We proudly share some tips to help you get the most from your electrical experience. Feel free to call us to discuss any of the material below.

Each year many Americans are injured in and around their homes. Unsafe conditions such as overloaded circuits and damaged insulation as well as the misuse of extension cords and electrical products create fire hazards and may result in electrocutions.

Take a few minutes to look for and correct electrical safety hazards in your home. It does not take too long to check the insulation on a cord, move an appliance away from water, check for correct wattage light bulbs or install a GFCI (Ground Fault Circuit Interrupter). Invest your time. It could prevent an electrical safety hazard and save lives.

Studies of residential electrical fires show that the majority of serious fires could have been prevented. The conditions that caused the fires probably would have been detected by an electrical inspection.

Most problems are not detected or corrected because most homes do not have inspections. In a number of cases investigated by CPSC, homes ranging from 40 to 100 years old had not been inspected since they were built.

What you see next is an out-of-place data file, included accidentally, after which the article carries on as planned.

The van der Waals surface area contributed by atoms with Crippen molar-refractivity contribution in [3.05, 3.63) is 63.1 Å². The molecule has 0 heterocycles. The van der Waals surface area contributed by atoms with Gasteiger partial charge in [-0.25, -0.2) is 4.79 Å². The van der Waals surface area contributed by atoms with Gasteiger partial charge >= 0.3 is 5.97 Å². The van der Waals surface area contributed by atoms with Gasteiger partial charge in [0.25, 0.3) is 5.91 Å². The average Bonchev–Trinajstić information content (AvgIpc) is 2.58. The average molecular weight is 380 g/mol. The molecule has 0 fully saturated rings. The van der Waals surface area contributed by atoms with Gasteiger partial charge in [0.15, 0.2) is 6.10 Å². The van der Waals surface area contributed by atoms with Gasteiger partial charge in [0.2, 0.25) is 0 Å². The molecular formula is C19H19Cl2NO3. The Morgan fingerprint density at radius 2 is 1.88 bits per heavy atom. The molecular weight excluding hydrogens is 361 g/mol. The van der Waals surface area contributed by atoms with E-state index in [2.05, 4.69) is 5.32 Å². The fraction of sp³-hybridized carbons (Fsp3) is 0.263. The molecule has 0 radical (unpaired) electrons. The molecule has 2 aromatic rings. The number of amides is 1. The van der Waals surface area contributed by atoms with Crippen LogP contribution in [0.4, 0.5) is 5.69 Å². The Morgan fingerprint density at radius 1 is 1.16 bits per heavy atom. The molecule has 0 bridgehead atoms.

A safety inspection should be performed by a qualified electrical or licensed electrical inspector. To insure the electrical safety of your home, your electrical inspection should be up-to-date and defects corrected.

There are no hard-and-fast rules about frequency of inspection but here are some suggestions: To determine when your electrical system was last inspected, examine the door and cover of your electrical panel(s). The panel should contain a label or tag with a date, a signature, or intials on it.

If there is more than one date, the most recent one should be the date of the last inspection. DO NOT remove the service-panel cover. This is a job for a qualified electrician.